Judah Maccabee was a Jewish priest (kohen) and a son of the priest Mattathias. He led the Maccabean Revolt against the Seleucid Empire (167–160 BCE).
The Jewish holiday of Hanukkah (“Dedication”) commemorates the restoration of Jewish worship at the Second Temple in Jerusalem in 164 BCE, after Judah Maccabeus removed all of the statues depicting Greek gods and goddesses and purified it.
In the early days of the rebellion, Judah received a surname Maccabee. Several explanations have been put forward for this surname. One suggestion is that the name derives from the Aramaic maqqaba (“makebet” in modern Hebrew), “hammer” or “sledgehammer” in recognition of his ferocity in battle. Others believe it is in reference to his weapon of choice.
It is also possible that the name Maccabee is an acronym for the Torah verse Mi kamokha ba’elim Adonai, “Who among the gods is like you, O Adonai?”, his battle-cry to motivate troops. (Exodus 15:11).
Mindful of the superiority of Seleucid forces during the first two years of the revolt, Judah’s strategy was to avoid any engagement with their regular army, and to resort to guerrilla warfare, in order to give them a feeling of insecurity. The strategy enabled Judah to win a string of victories. At the battle of Nahal el-Haramiah (wadi haramia), he defeated a small Seleucid force under the command of Apollonius, governor of Samaria, who was killed. Judah took possession of Apollonius’s sword and used it until his death as a symbol of vengeance. After Nahal el-Haramiah, recruits flocked to the Jewish cause.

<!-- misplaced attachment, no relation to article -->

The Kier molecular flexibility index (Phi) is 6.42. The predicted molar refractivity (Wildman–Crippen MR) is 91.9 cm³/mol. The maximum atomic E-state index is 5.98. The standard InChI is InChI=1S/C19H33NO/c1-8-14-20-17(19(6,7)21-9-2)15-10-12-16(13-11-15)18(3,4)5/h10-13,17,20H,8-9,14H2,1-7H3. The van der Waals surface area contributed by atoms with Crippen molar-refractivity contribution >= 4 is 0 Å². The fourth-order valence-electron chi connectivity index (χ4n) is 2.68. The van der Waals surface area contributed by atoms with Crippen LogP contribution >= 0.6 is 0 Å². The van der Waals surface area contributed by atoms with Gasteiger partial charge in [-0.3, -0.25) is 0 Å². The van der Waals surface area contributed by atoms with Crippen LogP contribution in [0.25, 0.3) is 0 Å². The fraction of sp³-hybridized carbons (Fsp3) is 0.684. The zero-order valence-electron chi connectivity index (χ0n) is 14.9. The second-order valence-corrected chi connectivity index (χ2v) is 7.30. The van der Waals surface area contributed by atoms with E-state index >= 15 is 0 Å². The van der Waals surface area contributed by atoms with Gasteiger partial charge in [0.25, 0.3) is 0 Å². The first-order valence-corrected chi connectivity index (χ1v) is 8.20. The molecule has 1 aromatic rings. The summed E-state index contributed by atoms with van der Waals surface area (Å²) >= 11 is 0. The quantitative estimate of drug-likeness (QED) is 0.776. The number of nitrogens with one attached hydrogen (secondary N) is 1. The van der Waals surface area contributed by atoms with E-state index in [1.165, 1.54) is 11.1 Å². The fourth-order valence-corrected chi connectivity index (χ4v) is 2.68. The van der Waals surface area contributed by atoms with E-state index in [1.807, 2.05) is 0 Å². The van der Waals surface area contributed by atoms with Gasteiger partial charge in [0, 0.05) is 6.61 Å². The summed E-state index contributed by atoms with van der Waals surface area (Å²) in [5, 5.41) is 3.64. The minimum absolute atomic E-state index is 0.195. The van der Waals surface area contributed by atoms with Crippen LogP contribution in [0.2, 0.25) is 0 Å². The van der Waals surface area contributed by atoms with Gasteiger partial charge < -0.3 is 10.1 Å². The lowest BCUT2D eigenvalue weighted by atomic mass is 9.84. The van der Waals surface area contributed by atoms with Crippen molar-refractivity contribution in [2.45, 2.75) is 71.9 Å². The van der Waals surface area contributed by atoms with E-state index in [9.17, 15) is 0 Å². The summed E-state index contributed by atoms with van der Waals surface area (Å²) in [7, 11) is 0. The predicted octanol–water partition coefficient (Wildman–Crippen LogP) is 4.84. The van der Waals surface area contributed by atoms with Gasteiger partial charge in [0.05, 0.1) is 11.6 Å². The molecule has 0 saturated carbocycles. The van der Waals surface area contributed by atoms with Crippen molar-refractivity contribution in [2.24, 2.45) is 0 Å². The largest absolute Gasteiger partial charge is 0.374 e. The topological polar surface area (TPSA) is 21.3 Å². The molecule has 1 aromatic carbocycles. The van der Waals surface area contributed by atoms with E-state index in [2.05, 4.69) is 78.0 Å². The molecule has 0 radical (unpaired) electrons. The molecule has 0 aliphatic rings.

Shortly thereafter, Judah routed a larger Seleucid army under the command of Seron near Beth-Horon, largely thanks to a good choice of battlefield. Then in the Battle of Emmaus, Judah proceeded to defeat the Seleucid forces led by generals Nicanor and Gorgias. This force was dispatched by Lysias, whom Antiochus left as viceroy after departing on a campaign against the Parthians. By a forced night march, Judah succeeded in eluding Gorgias, who had intended to attack and destroy the Jewish forces in their camp with his cavalry. While Gorgias was searching for him in the mountains, Judah made a surprise attack upon the Seleucid camp and defeated the Seleucids at the Battle of Emmaus. The Seleucid commander had no alternative but to withdraw to the coast.
The defeat at Emmaus convinced Lysias that he must prepare for a serious and prolonged war. He accordingly assembled a new and larger army and marched with it on Judea from the south via Idumea. After several years of conflict Judah drove out his foes from Jerusalem, except for the garrison in the citadel of Acra. He purified the defiled Temple of Jerusalem and on the 25th of Kislev (December 14, 164 BCE) restored the service in the Temple. The reconsecration of the Temple became a permanent Jewish holiday, Hanukkah, which continued even after the Temple was destroyed in 70 CE. Hanukkah is still celebrated annually. The liberation of Jerusalem was the first step on the road to ultimate independence.
As warrior hero and national liberator, Judah Maccabee has inspired many writers, and several artists and composers. In the Divine Comedy, Dante sees his spirit in the Heaven of Mars with the other “heroes of the true faith”. In Shakespeare’s Love’s Labour’s Lost, he is enacted along with the other Nine Worthies, but heckled for sharing a name with Judas Iscariot. Most significant works dedicated solely to him date from the 17th century onwards. William Houghton‘s Judas Maccabaeus, performed in about 1601 but now lost, is thought to have been the first drama on the theme; however, Judas Macabeo, an early comedia by crucial Spanish playwright Pedro Calderón de la Barca is extant.